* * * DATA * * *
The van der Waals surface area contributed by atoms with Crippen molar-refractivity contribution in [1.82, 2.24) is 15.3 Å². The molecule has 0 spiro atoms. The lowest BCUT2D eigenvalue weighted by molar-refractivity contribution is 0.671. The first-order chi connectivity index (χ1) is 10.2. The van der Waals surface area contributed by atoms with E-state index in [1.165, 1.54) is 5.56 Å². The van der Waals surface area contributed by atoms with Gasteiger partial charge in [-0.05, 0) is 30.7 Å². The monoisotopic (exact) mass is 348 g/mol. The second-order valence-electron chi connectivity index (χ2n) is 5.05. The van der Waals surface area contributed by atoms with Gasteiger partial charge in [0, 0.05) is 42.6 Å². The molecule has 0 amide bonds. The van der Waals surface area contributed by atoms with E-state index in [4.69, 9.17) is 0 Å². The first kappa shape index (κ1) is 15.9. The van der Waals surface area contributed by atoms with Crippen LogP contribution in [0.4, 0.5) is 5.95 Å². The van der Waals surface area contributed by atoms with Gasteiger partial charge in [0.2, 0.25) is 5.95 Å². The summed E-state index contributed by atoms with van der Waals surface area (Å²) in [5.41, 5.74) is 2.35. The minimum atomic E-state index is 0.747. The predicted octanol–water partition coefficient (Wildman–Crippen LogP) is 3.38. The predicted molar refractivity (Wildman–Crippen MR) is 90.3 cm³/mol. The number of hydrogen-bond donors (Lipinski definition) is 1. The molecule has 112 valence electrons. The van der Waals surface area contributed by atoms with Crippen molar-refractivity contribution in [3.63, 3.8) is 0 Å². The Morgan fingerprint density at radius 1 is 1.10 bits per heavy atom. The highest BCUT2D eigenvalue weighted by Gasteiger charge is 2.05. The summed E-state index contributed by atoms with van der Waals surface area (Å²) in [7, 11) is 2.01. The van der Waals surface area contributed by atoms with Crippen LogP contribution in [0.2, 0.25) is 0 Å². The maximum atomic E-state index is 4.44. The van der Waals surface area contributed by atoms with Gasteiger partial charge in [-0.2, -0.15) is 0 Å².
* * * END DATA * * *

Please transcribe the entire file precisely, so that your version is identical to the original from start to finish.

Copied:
The van der Waals surface area contributed by atoms with Crippen molar-refractivity contribution in [1.82, 2.24) is 15.3 Å². The molecule has 0 spiro atoms. The lowest BCUT2D eigenvalue weighted by molar-refractivity contribution is 0.671. The first-order chi connectivity index (χ1) is 10.2. The van der Waals surface area contributed by atoms with E-state index in [1.165, 1.54) is 5.56 Å². The van der Waals surface area contributed by atoms with Gasteiger partial charge in [-0.05, 0) is 30.7 Å². The monoisotopic (exact) mass is 348 g/mol. The second-order valence-electron chi connectivity index (χ2n) is 5.05. The van der Waals surface area contributed by atoms with Gasteiger partial charge in [0, 0.05) is 42.6 Å². The molecule has 0 amide bonds. The van der Waals surface area contributed by atoms with E-state index in [4.69, 9.17) is 0 Å². The first kappa shape index (κ1) is 15.9. The van der Waals surface area contributed by atoms with Crippen LogP contribution in [0.4, 0.5) is 5.95 Å². The van der Waals surface area contributed by atoms with Gasteiger partial charge in [0.2, 0.25) is 5.95 Å². The summed E-state index contributed by atoms with van der Waals surface area (Å²) in [5.41, 5.74) is 2.35. The minimum atomic E-state index is 0.747. The predicted octanol–water partition coefficient (Wildman–Crippen LogP) is 3.38. The predicted molar refractivity (Wildman–Crippen MR) is 90.3 cm³/mol. The number of hydrogen-bond donors (Lipinski definition) is 1. The molecule has 112 valence electrons. The van der Waals surface area contributed by atoms with Crippen molar-refractivity contribution in [3.63, 3.8) is 0 Å². The Morgan fingerprint density at radius 1 is 1.10 bits per heavy atom. The highest BCUT2D eigenvalue weighted by Gasteiger charge is 2.05. The summed E-state index contributed by atoms with van der Waals surface area (Å²) in [7, 11) is 2.01. The van der Waals surface area contributed by atoms with Crippen LogP contribution in [0.2, 0.25) is 0 Å². The maximum atomic E-state index is 4.44. The van der Waals surface area contributed by atoms with Gasteiger partial charge in [-0.2, -0.15) is 0 Å².